New Law Allows College Degrees To Be Revoked

College Degrees can be revoked in Texas if former students are found guilty of academic misconduct.

By Charlene Badasie | Published

young college grads

The Texas Supreme Court has made a landmark ruling that grants universities in the state power to revoke a college degree if former students are found guilty of academic misconduct. The decision comes after the tertiary educational institute said this special authority would “protect their reputations and the value” of previously awarded degrees.

The ruling follows several consolidated cases involving former students at the University of Texas and Texas State University who were accused of plagiarizing and falsifying data in their dissertations. The student’s legal teams said state law did not give the tertiary institutes the authority to revoke a college degree. But the Supreme Court disagreed.

Last week, the court said universities could revoke a college degree if students receive due process. Additionally, the conduct justifying the rescission must have occurred while a student was enrolled, regardless of whether they have graduated since. According to the Austin American Statesman, the ruling reversed the 3rd District Court of Appeals decision.

The appeals courts found that Texas state law allows universities to award college degrees but doesn’t explicitly state that the institutes can rescind them. The Texas Education Code says its university system is responsible for the “general control and management” of universities. It may also determine “the conditions for awarding certificates and diplomas.”

The code also gives Texas universities the authority to govern and maintain institutions and award degrees. It does not say anything about revoking them. In the new ruling, Justice Debra Lehrmann said universities have the authority to rescind a college degree as part of disciplinary rules and policies regarding academic misconduct.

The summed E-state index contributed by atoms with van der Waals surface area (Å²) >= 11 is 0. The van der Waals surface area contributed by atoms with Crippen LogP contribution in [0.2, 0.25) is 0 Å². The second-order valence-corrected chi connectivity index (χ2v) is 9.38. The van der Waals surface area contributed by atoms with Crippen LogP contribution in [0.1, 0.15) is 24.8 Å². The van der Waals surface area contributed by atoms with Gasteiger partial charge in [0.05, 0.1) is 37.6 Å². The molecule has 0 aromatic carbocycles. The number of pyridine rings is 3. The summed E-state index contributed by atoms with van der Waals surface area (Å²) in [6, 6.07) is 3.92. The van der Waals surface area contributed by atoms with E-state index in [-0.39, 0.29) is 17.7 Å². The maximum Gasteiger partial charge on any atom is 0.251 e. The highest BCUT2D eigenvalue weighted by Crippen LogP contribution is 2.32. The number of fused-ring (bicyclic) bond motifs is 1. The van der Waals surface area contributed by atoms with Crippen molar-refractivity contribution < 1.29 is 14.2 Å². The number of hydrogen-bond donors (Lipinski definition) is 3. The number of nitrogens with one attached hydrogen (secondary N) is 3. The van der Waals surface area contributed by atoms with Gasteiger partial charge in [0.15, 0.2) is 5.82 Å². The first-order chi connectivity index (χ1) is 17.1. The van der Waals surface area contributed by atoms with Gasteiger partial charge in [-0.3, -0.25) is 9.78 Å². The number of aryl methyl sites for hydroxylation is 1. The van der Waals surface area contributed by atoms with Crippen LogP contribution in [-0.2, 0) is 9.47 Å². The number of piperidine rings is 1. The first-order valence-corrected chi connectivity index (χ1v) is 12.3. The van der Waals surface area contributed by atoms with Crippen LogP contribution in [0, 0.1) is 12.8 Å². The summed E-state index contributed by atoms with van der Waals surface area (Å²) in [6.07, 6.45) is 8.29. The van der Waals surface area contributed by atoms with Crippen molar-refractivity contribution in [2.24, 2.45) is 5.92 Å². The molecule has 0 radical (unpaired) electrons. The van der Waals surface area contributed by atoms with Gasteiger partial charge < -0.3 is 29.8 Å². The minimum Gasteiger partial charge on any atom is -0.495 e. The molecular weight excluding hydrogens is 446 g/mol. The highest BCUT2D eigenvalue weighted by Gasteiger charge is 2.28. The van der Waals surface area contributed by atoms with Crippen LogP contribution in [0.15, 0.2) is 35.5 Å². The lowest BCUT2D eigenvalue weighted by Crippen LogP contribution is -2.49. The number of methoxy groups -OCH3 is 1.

This includes expelling current students who are found guilty of misconduct. “The only difference between expelling a current student for academic misconduct and revoking the college degree of a former student for the same academic misconduct is timing,” Lehrmann said via the Austin American Statesman.

Although there is no precedent about revoking a college degree in Texas, other courts have ruled that public universities have “degree-revocation power.” This law currently exists in Ohio, Virginia, North Dakota, and New Mexico. The decision has been met with mixed reactions. Some argue that it will help to maintain the integrity of academic degrees and prevent students from cheating.

Others worry that it could be used to unfairly punish students who make honest mistakes or who are falsely accused of misconduct. The ruling is expected to have significant implications for academic institutions across Texas and potentially beyond. It gives colleges and universities the legal backing to take action against students who engage in academic misconduct and other forms of fraud.

In his dissent, Justice Jimmy Blacklock said universities can manage their internal affairs. However, they do not have the authority to interfere in the affairs of graduates. This includes revoking their college degrees after they were awarded. He added that the authority to cancel degrees should only lie with the courts.

A college degree “belongs to me, not the University,” Blacklock wrote. “And like other valuable assets in my possession, it cannot unilaterally be taken by those who decide I should never have had it,” he added via the Austin American Statesman, noting that the Constitution establishes courts to rule on ownership and property disputes – not universities.